Archive for January, 2012

Nothing New in the National Defense Authorization Act

The National Defense Authorization Act (HR 1540) was signed on the last day of 2011. The bill, now law, has been in the non-mainstream news lately because of several clauses that “allow” the indefinite military detention of U.S. citizens without trial.

As always, discussion and skepticism about the claimed authority to cage human beings forever, without a stated reason, and without any recourse is extremely healthy and I applaud anyone who brings the topic up at all[1].

That said, the belief that this power hasn’t always existed under the Constitution is patently incorrect. The indefinite detention of the seditious without trial is as old as “the republic” itself. A typical American lifetime has seen multiple instances of indefinite political mass-detention cloaked in the claim of national defense; ours is unlikely to be any different.

The root of the problem isn’t that the current government is becoming tyrannical, it is already demonstrably so. The root is that the government has always been tyrannical. It has always used prisons and the military/police to kill or cage anyone[2], foreign or domestic, who challenges the existing power structure in a meaningful way. What we’re currently witnessing is simply the increase in numbers of domestic subjects who recognize, to some degree, the nature of the existing structures and who are compelled to challenge them.

The NDAA, then, is just a reminder that you too are subject to indefinite, trial-free detention; or indefinite military detention; or trial-free military detention. You will not, however, be held indefinitely in military detention without a trial, they promise.

Besides not being worth the paper it’s written on, the signing statement will not protect anyone from disappearing whom the government deems to be a threat to “business as usual.” Even the party hacks for the democrats concede that point. Their focus is on the fact that the NDAA claims not to expand current executive power . . . aaand that the executive can currently do whatever it wants to anyone in the world. History, both mainstream and revisionist, reminds us in no uncertain terms that government has always claimed and exercised this power.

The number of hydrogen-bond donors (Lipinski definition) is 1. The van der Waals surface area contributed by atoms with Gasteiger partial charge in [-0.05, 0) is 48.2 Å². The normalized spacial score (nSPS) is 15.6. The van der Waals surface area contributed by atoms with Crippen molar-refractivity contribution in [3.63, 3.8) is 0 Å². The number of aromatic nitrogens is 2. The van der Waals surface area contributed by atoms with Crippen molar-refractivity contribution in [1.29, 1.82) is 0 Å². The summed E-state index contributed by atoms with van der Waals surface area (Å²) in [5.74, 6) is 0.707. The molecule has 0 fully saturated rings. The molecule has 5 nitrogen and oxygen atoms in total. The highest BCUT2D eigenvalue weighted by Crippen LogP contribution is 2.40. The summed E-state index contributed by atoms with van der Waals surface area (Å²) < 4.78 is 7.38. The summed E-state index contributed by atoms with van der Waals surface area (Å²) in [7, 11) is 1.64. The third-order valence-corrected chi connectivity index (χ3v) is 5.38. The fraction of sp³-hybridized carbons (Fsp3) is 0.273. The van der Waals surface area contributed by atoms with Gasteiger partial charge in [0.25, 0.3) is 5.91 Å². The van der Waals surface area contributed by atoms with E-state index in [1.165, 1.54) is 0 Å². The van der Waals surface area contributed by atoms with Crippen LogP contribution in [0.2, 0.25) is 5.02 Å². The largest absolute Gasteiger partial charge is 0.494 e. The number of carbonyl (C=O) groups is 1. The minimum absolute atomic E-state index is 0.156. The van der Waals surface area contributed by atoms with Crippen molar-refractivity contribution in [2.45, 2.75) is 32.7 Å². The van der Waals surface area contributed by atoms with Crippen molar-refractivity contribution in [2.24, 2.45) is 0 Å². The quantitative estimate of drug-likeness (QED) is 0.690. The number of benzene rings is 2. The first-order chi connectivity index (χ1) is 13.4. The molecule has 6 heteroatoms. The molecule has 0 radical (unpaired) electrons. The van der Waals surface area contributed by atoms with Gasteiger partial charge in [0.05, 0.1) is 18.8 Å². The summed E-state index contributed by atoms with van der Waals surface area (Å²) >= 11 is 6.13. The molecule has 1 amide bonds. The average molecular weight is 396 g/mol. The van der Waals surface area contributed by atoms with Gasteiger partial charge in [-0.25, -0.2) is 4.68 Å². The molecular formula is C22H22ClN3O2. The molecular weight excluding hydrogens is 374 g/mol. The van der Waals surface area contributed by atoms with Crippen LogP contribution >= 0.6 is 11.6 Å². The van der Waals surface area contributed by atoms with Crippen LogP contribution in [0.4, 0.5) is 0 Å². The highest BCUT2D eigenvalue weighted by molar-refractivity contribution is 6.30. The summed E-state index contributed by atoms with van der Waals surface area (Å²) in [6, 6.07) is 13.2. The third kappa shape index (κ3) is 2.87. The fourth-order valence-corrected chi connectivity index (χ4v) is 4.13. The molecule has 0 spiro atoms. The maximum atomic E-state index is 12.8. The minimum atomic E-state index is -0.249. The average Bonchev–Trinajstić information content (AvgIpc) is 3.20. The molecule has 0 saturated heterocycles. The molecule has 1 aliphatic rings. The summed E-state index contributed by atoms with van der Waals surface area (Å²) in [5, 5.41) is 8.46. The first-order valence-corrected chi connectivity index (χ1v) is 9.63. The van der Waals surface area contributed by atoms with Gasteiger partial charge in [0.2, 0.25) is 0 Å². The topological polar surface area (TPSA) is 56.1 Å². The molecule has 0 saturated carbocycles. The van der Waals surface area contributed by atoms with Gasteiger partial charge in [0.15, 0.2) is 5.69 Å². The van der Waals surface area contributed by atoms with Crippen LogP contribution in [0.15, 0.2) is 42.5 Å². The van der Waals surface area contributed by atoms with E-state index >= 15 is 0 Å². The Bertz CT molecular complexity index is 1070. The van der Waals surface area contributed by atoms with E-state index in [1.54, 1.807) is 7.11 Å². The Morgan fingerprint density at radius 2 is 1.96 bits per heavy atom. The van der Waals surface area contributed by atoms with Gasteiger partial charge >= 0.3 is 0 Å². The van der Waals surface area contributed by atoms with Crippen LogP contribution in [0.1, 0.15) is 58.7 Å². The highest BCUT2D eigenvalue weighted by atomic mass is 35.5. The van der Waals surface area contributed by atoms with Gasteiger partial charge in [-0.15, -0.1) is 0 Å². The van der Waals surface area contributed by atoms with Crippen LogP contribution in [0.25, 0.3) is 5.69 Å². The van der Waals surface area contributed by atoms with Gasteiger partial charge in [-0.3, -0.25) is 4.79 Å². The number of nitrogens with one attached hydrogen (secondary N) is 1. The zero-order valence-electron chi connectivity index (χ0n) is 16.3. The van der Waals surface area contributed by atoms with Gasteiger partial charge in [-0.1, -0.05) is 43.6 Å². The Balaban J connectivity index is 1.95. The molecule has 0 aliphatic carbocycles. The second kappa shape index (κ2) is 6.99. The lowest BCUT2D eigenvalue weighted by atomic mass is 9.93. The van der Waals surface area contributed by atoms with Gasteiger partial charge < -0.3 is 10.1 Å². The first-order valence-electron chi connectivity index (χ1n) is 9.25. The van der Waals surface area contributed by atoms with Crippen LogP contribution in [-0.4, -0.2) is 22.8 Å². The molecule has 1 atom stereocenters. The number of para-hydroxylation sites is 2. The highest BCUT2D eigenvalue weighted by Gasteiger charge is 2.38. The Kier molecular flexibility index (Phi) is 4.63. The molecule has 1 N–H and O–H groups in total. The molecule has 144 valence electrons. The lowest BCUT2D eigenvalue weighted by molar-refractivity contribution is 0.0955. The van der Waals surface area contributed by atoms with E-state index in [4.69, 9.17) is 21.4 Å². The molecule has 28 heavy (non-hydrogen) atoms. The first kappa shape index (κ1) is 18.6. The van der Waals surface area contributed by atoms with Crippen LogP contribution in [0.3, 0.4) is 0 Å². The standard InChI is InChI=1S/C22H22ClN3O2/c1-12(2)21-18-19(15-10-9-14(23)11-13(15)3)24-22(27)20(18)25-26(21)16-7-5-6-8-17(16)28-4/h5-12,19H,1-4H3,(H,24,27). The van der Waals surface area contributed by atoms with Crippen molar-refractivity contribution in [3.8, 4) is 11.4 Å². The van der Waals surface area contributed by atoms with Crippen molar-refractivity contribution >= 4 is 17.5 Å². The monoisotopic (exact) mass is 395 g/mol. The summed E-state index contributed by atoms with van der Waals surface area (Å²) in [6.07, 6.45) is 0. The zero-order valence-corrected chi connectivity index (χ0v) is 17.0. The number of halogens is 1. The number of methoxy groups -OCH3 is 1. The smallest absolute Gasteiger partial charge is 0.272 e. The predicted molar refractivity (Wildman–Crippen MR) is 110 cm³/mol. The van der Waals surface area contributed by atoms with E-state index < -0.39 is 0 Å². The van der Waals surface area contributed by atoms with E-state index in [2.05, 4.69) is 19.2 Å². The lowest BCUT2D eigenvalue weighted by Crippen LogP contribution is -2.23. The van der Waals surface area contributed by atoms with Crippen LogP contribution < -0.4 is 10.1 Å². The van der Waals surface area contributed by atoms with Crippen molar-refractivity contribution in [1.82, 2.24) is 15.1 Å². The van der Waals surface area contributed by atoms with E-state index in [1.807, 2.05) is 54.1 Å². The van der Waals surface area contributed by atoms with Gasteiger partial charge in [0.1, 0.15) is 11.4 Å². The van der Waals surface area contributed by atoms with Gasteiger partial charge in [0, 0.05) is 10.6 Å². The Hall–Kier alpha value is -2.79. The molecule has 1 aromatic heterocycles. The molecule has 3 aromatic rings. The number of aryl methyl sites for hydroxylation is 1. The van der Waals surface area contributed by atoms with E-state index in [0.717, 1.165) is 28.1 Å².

Simplistic, though thoroughly sufficent, evidence is offered by the Injustice Everywhere’s worst police misconduct of the year poll[3].
Here you will see a sampling of the thousands of instances of government killing, detaining, and caging human beings without trial.

You could argue that the killers aren’t from the military–not even the federal government in most cases. I would like you to reexamine the trees and keep an eye out for the forest. Putting aside uniform colors and the jurisdictional questions of whose cages/bullets belong to whom, your rulers will not let you disobey in any meaningful way. Even movements as mainstream as the Tea Party and Occupy Wall Street are threatening enough to provoke fear-mongering about domestic terrorists and reminders, like the NDAA, of the price of dissent.

To sum up: the NDAA is a reiteration of the relationship between the subjects and the rulers. The rulers can beat, cage and kill anyone they want at will. There is no systemic recourse to speak of. There are no legal nor practical limits to their power over you within the nation-state framework. Until this observable fact is . . . observed by a critical mass of the ruled, we will continue to exist and live our lives at the pleasure of the power structure.

Update: Glenn Greenwald and Mike Adams do wonkier and better written analyses of NDAA but come to similar conclusions.

  1. [1] I’m definitely not trying to use the “This has always been a problem, so shut up,” technique. Rather, I’m going for, “let’s talk about how f’d up it is that this has always been and continues to be the case.
  2. [2] It will also, without hesitation, kill or cage anyone in the vicinity or of the same race or religion.
  3. [3] I originally misattributed the poll to, another great, illuminating website. Thanks Ademo for the correction